This is the output screen to finalize my shopping cart. This application is a Report (Report #20), which has a Maintenance Application (Maintenance #40 painted into it. In m-Painter, my application looks like this:
The Report is fairly straight forward. This screen allows us to visually confirm the order. I can go back and add more things and not lose my cart because my Session ID will be consistent through the whole process. Again, like Maintenance #30, it is being secured by the session ID. To repeat, this ensures that I do not accidentally see other users Shopping carts. I then Import Maintenance #40.
Maintenance #40 looks like this in m-Painter, and will give us the finalizing option:
As far as the application itself, it is written over a separate table — the MAKEORDER table. Not only are these records written to the MAKEORDER file, but we have installed an external object, which can be written in either RPG or JAVA, that will run our business’ back end logic. The RPG/JAVA logic is solely up to you, however here is how we called our External Object, utilizing the *AFTERADD logic:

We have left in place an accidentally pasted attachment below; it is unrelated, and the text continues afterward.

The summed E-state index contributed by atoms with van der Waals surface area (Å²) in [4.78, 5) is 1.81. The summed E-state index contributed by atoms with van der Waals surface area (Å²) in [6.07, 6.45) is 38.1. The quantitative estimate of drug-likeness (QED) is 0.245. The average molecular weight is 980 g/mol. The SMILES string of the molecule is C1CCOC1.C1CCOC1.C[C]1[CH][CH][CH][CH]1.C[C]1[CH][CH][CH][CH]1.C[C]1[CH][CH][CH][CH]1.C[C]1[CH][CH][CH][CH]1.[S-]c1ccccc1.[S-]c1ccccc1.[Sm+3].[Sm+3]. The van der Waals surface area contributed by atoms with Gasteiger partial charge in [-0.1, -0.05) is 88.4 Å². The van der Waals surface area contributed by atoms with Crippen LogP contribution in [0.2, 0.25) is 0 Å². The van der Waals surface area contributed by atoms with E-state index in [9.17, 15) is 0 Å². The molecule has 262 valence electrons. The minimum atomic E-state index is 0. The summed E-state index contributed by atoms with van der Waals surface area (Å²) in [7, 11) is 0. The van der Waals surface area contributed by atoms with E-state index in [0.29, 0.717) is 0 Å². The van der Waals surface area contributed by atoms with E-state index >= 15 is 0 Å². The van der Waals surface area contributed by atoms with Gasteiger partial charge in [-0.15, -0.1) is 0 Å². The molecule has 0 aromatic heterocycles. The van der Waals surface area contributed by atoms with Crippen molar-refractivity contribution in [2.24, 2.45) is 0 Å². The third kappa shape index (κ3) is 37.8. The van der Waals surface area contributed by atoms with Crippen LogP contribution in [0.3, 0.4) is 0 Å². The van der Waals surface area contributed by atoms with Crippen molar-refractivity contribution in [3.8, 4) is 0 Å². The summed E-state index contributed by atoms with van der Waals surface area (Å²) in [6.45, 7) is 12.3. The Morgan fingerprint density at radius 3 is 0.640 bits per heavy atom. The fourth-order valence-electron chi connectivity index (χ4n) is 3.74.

Your logic could do any of the following tasks: Remove items from the Shopping Cart File, Send confirmation E-mails, Update warehouse quantity, Create Order Detail Information, etc…
Once the user hits “Submit Order,” the record is written to the MAKEORDER file, our external logic calls our back end business logic, and the user is taken to a Confirmation Page:
This confirmation page consists of a servlet that has painted all of the fields out of it, and was just used for the m-Painter interface. It consists of basic text with a few very basic HTML links.